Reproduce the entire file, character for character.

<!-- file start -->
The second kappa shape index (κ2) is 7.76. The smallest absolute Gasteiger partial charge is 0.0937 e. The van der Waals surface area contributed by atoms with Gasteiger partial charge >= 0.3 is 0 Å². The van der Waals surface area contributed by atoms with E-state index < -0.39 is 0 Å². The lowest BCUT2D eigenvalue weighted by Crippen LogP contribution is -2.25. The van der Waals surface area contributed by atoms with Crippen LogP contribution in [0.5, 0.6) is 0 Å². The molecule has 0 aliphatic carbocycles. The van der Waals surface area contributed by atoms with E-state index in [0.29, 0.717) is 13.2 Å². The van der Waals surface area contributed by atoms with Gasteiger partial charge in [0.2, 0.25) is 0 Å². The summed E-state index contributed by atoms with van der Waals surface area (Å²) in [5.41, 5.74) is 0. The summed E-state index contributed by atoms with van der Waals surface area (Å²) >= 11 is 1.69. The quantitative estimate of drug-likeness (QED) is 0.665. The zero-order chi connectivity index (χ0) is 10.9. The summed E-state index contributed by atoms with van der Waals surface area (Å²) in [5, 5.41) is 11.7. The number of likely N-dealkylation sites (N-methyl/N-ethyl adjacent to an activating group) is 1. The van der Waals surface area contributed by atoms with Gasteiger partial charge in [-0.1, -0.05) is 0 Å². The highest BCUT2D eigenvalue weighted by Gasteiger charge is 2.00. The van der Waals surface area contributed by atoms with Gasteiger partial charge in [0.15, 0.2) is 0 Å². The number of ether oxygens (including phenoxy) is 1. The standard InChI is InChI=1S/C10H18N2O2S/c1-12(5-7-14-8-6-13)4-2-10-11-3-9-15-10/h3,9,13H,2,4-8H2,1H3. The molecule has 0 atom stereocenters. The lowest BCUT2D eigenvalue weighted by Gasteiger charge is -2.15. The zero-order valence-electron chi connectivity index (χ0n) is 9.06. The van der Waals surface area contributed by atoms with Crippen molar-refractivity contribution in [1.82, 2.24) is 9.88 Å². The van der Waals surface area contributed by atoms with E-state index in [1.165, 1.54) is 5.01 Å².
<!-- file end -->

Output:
The second kappa shape index (κ2) is 7.76. The smallest absolute Gasteiger partial charge is 0.0937 e. The van der Waals surface area contributed by atoms with Gasteiger partial charge >= 0.3 is 0 Å². The van der Waals surface area contributed by atoms with E-state index < -0.39 is 0 Å². The lowest BCUT2D eigenvalue weighted by Crippen LogP contribution is -2.25. The van der Waals surface area contributed by atoms with Crippen LogP contribution in [0.5, 0.6) is 0 Å². The molecule has 0 aliphatic carbocycles. The van der Waals surface area contributed by atoms with E-state index in [0.29, 0.717) is 13.2 Å². The van der Waals surface area contributed by atoms with Gasteiger partial charge in [0.2, 0.25) is 0 Å². The summed E-state index contributed by atoms with van der Waals surface area (Å²) in [5.41, 5.74) is 0. The summed E-state index contributed by atoms with van der Waals surface area (Å²) >= 11 is 1.69. The quantitative estimate of drug-likeness (QED) is 0.665. The zero-order chi connectivity index (χ0) is 10.9. The summed E-state index contributed by atoms with van der Waals surface area (Å²) in [5, 5.41) is 11.7. The number of likely N-dealkylation sites (N-methyl/N-ethyl adjacent to an activating group) is 1. The van der Waals surface area contributed by atoms with Gasteiger partial charge in [-0.1, -0.05) is 0 Å². The highest BCUT2D eigenvalue weighted by Gasteiger charge is 2.00. The van der Waals surface area contributed by atoms with Gasteiger partial charge in [0.15, 0.2) is 0 Å². The number of ether oxygens (including phenoxy) is 1. The standard InChI is InChI=1S/C10H18N2O2S/c1-12(5-7-14-8-6-13)4-2-10-11-3-9-15-10/h3,9,13H,2,4-8H2,1H3. The molecule has 0 atom stereocenters. The lowest BCUT2D eigenvalue weighted by Gasteiger charge is -2.15. The zero-order valence-electron chi connectivity index (χ0n) is 9.06. The van der Waals surface area contributed by atoms with Crippen molar-refractivity contribution in [1.82, 2.24) is 9.88 Å². The van der Waals surface area contributed by atoms with E-state index in [1.165, 1.54) is 5.01 Å².